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Lyons-Ruth, K. (2003). Dissociation and the Parent-Infant Dialogue: A Longitudinal Perspective from Attachment Research. J. Amer. Psychoanal. Assn., 51(3):883-911.

(2003). Journal of the American Psychoanalytic Association, 51(3):883-911

Dissociation and the Parent-Infant Dialogue: A Longitudinal Perspective from Attachment Research

Karlen Lyons-Ruth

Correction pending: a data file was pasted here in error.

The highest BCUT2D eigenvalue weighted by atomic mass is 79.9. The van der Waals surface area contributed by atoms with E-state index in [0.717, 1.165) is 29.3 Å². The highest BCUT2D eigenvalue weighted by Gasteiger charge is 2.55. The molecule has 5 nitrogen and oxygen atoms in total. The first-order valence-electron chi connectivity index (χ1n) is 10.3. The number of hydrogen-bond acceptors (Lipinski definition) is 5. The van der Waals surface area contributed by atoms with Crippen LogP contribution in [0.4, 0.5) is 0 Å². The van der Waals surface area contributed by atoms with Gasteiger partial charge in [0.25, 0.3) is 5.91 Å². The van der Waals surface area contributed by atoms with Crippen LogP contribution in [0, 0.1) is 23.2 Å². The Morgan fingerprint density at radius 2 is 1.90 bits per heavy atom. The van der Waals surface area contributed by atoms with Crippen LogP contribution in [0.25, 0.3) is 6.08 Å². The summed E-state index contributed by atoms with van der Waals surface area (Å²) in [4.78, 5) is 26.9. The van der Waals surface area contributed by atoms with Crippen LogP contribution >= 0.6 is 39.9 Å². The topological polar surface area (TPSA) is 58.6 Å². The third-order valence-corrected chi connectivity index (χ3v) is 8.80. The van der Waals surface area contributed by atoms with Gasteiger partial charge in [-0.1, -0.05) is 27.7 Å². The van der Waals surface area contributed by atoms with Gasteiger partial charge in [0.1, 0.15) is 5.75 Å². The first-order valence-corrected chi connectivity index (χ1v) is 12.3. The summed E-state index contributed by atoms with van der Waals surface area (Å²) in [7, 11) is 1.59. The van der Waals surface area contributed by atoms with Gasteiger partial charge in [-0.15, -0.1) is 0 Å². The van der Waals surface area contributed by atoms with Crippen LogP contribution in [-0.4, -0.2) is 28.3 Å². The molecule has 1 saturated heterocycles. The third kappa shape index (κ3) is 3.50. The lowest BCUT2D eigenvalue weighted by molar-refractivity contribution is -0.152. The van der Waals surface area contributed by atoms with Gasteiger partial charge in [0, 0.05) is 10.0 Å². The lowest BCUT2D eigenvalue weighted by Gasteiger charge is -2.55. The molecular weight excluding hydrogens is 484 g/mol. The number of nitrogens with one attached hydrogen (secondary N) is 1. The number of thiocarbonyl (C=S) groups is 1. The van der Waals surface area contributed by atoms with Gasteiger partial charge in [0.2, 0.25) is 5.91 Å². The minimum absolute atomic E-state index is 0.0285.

Two longitudinal attachment studies of families at social risk have now followed their cohorts of infants to late adolescence. Several key findings have emerged related to outcomes of interest to psychoanalysts. First, data from both studies indicate that disorganized attachment behaviors in infancy are important precursors of later dissociative symptomatology. Second, this early vulnerability is related to patterns of parent-infant affective communication, particularly quieter behaviors like emotional unavailability or role reversal, and does not appear to reside in the infant alone. Finally, the results suggest that the quality of the attachment relationship may in part account for why some people exposed to later trauma develop dissociative symptoms and others do not. To paraphrase Dori Laub (1993), the mother's seeing and not knowing in infancy may be a precondition of her child's knowing and not knowing in late adolescence. It remains unclear, however, whether the early relationship is predictive due primarily to the onset of an internal defensive process in infancy or whether its predictive power resides primarily in enduring patterns of parent-child dialogue that continually reinforce the child's segregated and contradictory mental contents.

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